Like gold in India, exchange-traded products (ETPs) also had a knockout first half. As Deutsche Bank reports, ETPs attracted a record $245 billion in the first six months of 2017, in what has historically been the weaker half of the year. To put into perspective just how impressive this figure is, $245 billion would be the second-largest full-year record amount following 2016’s $283 billion. We could see ETP inflows climb as high as $500 billion by the end of this year, Deutsche estimates.
Of course, runaway demand for ETPs and other risk assets has contributed to muted interest in gold.
Having said that, though, BullionVault—the world’s number one online precious metals market—reported recently that private gold holdings among its users leaped to a record 38 metric tons, as of the beginning of July. That’s enough gold to make more than 10 million 18-carat wedding rings, BullionVault says, or to supply the microchips for 1.5 billion iPhones. The site points out that investor demand has lately been driven by lower prices, following three months of “light liquidation.”
All of what I’ve said so far pertains to the near-term. Gold’s medium- to long-term investment case, I believe, looks even brighter. Many unsettling risks loom on the horizon—not least of which is a record amount of global debt—that could potentially spell trouble for the investor who hasn’t adequately prepared with some allocation in a “safe haven.”
According to the highly-respected Institute of International Finance (IIF), global debt levels reached an astronomical $217 trillion in the first quarter of 2017—that’s 327 percent of world gross domestic product (GDP). Notice that before the financial crisis, global debt was “only” around $150 trillion, meaning we’ve added close to $120 trillion in as little as a decade. Much of the leveraging occurred in emerging markets, specifically China, which is spending big on international infrastructure projects.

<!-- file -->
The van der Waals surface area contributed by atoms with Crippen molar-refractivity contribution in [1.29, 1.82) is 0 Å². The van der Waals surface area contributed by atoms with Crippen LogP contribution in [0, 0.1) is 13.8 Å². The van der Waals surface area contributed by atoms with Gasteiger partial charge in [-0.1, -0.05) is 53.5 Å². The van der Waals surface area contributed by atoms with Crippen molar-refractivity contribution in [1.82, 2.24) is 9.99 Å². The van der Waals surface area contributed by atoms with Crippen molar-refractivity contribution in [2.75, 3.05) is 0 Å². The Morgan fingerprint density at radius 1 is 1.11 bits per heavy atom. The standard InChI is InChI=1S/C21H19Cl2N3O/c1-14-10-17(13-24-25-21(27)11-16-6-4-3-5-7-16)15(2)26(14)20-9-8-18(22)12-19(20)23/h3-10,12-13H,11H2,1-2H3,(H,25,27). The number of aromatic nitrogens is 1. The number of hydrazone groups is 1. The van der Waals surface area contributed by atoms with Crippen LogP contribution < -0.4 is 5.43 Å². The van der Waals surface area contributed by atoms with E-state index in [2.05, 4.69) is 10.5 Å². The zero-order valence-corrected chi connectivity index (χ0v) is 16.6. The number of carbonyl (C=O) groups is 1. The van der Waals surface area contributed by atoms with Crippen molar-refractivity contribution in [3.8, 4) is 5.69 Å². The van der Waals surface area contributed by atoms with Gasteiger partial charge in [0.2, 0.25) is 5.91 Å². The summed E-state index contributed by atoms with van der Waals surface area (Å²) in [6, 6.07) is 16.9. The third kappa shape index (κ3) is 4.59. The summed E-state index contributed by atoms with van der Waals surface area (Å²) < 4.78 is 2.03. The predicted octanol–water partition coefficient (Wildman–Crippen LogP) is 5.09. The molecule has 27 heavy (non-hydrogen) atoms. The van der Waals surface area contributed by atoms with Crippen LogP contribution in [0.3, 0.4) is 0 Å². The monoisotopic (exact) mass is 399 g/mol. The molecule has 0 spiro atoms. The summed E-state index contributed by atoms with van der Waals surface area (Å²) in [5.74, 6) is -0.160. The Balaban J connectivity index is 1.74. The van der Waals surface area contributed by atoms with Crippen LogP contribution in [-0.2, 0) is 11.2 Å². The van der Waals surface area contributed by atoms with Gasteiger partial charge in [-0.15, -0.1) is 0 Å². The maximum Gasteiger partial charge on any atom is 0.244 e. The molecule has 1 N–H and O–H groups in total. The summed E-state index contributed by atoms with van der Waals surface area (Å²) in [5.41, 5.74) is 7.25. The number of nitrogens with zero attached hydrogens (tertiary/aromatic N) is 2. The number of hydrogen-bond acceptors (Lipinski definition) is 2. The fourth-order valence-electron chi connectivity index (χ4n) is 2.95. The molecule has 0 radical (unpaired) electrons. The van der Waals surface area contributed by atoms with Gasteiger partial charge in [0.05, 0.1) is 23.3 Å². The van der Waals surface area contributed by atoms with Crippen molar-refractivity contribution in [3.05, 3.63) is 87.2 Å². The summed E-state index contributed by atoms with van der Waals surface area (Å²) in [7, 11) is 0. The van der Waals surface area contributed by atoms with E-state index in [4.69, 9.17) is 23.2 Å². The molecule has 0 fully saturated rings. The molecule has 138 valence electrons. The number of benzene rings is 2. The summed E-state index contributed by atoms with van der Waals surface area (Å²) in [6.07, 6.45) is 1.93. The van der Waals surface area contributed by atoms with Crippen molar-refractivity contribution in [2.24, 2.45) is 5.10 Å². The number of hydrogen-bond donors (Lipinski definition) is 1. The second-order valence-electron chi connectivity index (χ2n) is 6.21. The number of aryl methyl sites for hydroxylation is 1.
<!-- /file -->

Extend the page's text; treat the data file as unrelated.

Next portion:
It goes without saying that this is a huge risk. Some are calling this mountain of debt “the mother of all bubbles,” and we all remember how the last two bubbles ended, in 2000 (the tech or dotcom bubble) and 2007 (the housing bubble).
Paying down this debt will not be easy. As Scotiabank mentioned in a note last week: “Higher interest rates are going to make the burden of refinancing the debt considerably heavier, and as more money goes into servicing the debt, it means less money is available to spend on other things, which could lead to less infrastructure spending and increased austerity.”
Add to this the fact that global pension levels are also sharply on the rise, with people living longer and population growth—and therefore workforce growth—slowing in many advanced economies. In May, the World Economic Forum (WEF) estimated that by 2050, the size of the retirement savings gap—unfunded pensions, in other words—could be as much as $400 trillion, an unimaginably large number.
The U.S. alone adds about $3 trillion every year to the pension deficit. I shared with you earlier in the month that the State of Illinois’s unfunded pensions could be as high as $250 billion, putting each Illinoisan on the hook for $56,000.
Central banks’ efforts to promote economic growth through monetary easing haven’t exactly been a raging success, nor can they continue forever. Plus, near-zero interest rates are precisely what encouraged such inflated levels of borrowing in the first place.
You can probably tell where I’m headed with all of this. Another crisis could be in the works. Savvy investors and savers might very well see this as a sign to allocate a part of their portfolios in “safe haven” assets that have historically held their value in times of economic contraction.
Gold is one such asset that’s been a good store of value in such times, and gold stocks have tended to outperform the yellow metal as production costs have fallen, according to Seabridge Gold. I always recommend a 10 percent weighting in gold—5 percent in bars and coins; 5 percent in gold stocks, mutual funds or ETFs.